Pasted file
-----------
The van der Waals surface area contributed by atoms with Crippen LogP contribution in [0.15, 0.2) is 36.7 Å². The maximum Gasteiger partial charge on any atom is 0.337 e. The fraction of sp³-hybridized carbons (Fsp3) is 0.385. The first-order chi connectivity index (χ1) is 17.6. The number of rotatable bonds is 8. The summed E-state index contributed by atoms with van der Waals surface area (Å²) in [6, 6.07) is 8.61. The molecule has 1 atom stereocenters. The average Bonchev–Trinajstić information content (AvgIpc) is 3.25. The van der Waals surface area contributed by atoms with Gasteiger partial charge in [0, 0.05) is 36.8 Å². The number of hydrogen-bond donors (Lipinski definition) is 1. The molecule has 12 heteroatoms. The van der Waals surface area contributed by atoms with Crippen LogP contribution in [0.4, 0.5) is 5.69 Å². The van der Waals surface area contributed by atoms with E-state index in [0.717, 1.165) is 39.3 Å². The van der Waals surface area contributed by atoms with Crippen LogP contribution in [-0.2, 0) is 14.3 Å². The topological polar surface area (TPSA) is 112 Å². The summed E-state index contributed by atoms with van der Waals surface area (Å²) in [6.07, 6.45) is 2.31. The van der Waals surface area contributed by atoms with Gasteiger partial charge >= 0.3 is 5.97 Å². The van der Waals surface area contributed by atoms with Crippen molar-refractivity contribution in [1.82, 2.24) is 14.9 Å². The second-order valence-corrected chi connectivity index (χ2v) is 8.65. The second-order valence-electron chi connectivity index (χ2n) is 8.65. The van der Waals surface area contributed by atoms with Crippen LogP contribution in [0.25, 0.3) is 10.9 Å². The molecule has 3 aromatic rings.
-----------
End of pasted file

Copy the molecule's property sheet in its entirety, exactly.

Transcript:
The van der Waals surface area contributed by atoms with Crippen LogP contribution in [0.15, 0.2) is 36.7 Å². The maximum Gasteiger partial charge on any atom is 0.337 e. The fraction of sp³-hybridized carbons (Fsp3) is 0.385. The first-order chi connectivity index (χ1) is 17.6. The number of rotatable bonds is 8. The summed E-state index contributed by atoms with van der Waals surface area (Å²) in [6, 6.07) is 8.61. The molecule has 1 atom stereocenters. The average Bonchev–Trinajstić information content (AvgIpc) is 3.25. The van der Waals surface area contributed by atoms with Gasteiger partial charge in [0, 0.05) is 36.8 Å². The number of hydrogen-bond donors (Lipinski definition) is 1. The molecule has 12 heteroatoms. The van der Waals surface area contributed by atoms with Crippen LogP contribution in [0.4, 0.5) is 5.69 Å². The van der Waals surface area contributed by atoms with E-state index in [0.717, 1.165) is 39.3 Å². The van der Waals surface area contributed by atoms with Crippen LogP contribution in [-0.2, 0) is 14.3 Å². The topological polar surface area (TPSA) is 112 Å². The summed E-state index contributed by atoms with van der Waals surface area (Å²) in [6.07, 6.45) is 2.31. The van der Waals surface area contributed by atoms with Gasteiger partial charge >= 0.3 is 5.97 Å². The van der Waals surface area contributed by atoms with Crippen molar-refractivity contribution in [1.82, 2.24) is 14.9 Å². The second-order valence-corrected chi connectivity index (χ2v) is 8.65. The second-order valence-electron chi connectivity index (χ2n) is 8.65. The van der Waals surface area contributed by atoms with Crippen LogP contribution in [0.25, 0.3) is 10.9 Å². The molecule has 3 aromatic rings.